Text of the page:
Lot 58. An exceptional ‘guan’-type archaistic hexagonal vase, Seal mark and period of Yongzheng (1723-1735); H. 45.7 cm, 18 in. Estimate: 100,000 - 200,000 EUR. Lot sold: 436,000 EUR. Courtesy Sotheby's.
of hexagonal section, the faceted baluster body sitting on a splayed foot and rising to a waisted neck flanked by a pair of tubular handles, applied overall with an attractive greyish-blue glaze suffused with a network of fine crackles, saved for the footrim left unglazed and dressed in a brown wash, the countersunk base inscribed with the six-character seal mark in underglaze-blue.
Provenance: Acquired from an old French family estate.
Note: A great connoisseur of antique porcelains and with a discerning aesthetic sense for works of art, the Yongzheng Emperor demanded the highest level of craftsmanship in the production of elegant and finely manufactured implements for personal enjoyment. Monochrome vessels required the great skill and precision in every stage of their production, from the purity of the clay and precision of the potting to the evenness of the glaze and control of the firing. The slightest irregularity would result in the rejection and destruction of the piece, thus pushing the craftsmen to the limits of their abilities, particularly in the production of large vessels such as the present. The subtle glaze has been created in imitation of the guan [official] wares of the Song period (960-1279) and reflects the Qing emperors’ penchant for these early wares, which they not only collected but also commissioned the imperial kilns to recreate or imitate as tribute. Even the unglazed foot has been stained with a brown wash to simulate its predecessors.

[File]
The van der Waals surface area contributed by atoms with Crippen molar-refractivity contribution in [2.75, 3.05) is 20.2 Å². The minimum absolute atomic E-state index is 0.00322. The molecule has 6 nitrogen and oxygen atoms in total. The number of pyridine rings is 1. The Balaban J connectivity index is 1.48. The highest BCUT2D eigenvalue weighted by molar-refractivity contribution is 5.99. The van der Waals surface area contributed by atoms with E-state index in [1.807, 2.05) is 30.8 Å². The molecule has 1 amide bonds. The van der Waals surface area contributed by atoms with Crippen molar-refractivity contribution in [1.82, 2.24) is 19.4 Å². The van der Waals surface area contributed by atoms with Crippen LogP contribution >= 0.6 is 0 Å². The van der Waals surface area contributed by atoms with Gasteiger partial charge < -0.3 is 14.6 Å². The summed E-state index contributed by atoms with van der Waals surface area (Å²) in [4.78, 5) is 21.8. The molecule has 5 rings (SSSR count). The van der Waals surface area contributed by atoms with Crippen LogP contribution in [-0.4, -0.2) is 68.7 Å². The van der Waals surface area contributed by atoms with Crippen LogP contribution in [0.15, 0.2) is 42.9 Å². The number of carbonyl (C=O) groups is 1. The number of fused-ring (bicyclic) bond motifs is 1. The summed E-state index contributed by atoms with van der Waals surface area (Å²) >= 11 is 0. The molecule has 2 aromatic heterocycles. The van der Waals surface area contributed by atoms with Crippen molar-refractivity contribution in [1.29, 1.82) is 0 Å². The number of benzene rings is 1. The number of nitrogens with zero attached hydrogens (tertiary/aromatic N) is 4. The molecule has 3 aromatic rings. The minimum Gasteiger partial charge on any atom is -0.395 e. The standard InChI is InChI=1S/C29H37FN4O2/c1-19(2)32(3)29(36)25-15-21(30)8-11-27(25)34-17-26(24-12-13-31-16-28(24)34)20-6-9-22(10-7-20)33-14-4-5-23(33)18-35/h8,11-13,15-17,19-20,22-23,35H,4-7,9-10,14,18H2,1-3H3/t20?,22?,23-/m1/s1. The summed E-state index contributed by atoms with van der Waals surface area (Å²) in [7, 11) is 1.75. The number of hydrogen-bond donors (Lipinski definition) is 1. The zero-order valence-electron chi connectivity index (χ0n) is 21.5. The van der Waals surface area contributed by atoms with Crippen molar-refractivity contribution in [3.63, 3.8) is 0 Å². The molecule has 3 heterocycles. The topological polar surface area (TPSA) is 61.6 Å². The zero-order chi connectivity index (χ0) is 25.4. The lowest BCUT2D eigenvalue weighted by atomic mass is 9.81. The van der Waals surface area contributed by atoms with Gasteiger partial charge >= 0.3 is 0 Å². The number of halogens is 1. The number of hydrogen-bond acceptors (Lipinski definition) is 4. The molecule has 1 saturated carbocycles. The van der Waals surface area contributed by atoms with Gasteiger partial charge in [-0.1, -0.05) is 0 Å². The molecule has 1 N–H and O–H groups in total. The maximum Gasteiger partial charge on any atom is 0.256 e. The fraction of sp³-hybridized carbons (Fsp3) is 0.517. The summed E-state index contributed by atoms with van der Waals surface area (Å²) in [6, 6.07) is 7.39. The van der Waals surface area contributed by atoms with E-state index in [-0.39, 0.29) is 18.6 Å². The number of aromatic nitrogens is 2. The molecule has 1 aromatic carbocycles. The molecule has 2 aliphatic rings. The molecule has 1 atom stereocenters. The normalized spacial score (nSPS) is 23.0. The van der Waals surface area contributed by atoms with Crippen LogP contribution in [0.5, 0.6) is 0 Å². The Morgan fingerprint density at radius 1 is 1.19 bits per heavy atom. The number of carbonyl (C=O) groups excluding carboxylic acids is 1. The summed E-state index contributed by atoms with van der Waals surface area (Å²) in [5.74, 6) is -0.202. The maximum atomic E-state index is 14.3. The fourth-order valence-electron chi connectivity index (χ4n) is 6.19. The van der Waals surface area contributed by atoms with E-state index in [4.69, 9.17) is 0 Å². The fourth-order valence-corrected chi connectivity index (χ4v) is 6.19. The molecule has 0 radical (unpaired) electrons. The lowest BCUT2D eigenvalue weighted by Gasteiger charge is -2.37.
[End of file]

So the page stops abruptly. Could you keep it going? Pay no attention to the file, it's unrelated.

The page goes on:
Yongzheng mark and period vases of this type are extremely rare, possibly due to the sheer difficulty for Jingdezhen craftsmen to successfully fire large vessels in this glaze. Another similar guan-type vase from the Qing court collection and still in Beijing, is illustrated in The Complete Collection of Treasures of the Palace Museum. Monochrome Porcelain, Hong Kong, 1999, pl. 204, and another sold in these rooms, 9th October 2007, lot 1534.
Compare also a smaller celadon-glazed hexagonal vase from Yamanaka & Co. sold in our Hong Kong rooms, 8th October 2014, lot 3601, similar to another related vase, this time covered a crackled guan-type glaze, included in the Grand Exhibition of Ancient Chinese and Corean Works of Art, Yamanaka & Co., Osaka, 1934, cat. no. 608.
The production of such vase continues onto the Qianlong reign when their production appear to be more frequent. See a slightly smaller Ru-type hexagonal vase sold in our New York's room 23rd March 2011, lot 736, and two other related examples, the first sold twice in our Hong Kong rooms, the latest on 3rd October 2017, lot 3638 and another sold 8th October 2014, lot 3508, from the collection of Sakamoto Gorō.
Sotheby's. Art d'Asie, Paris, 10 June 2021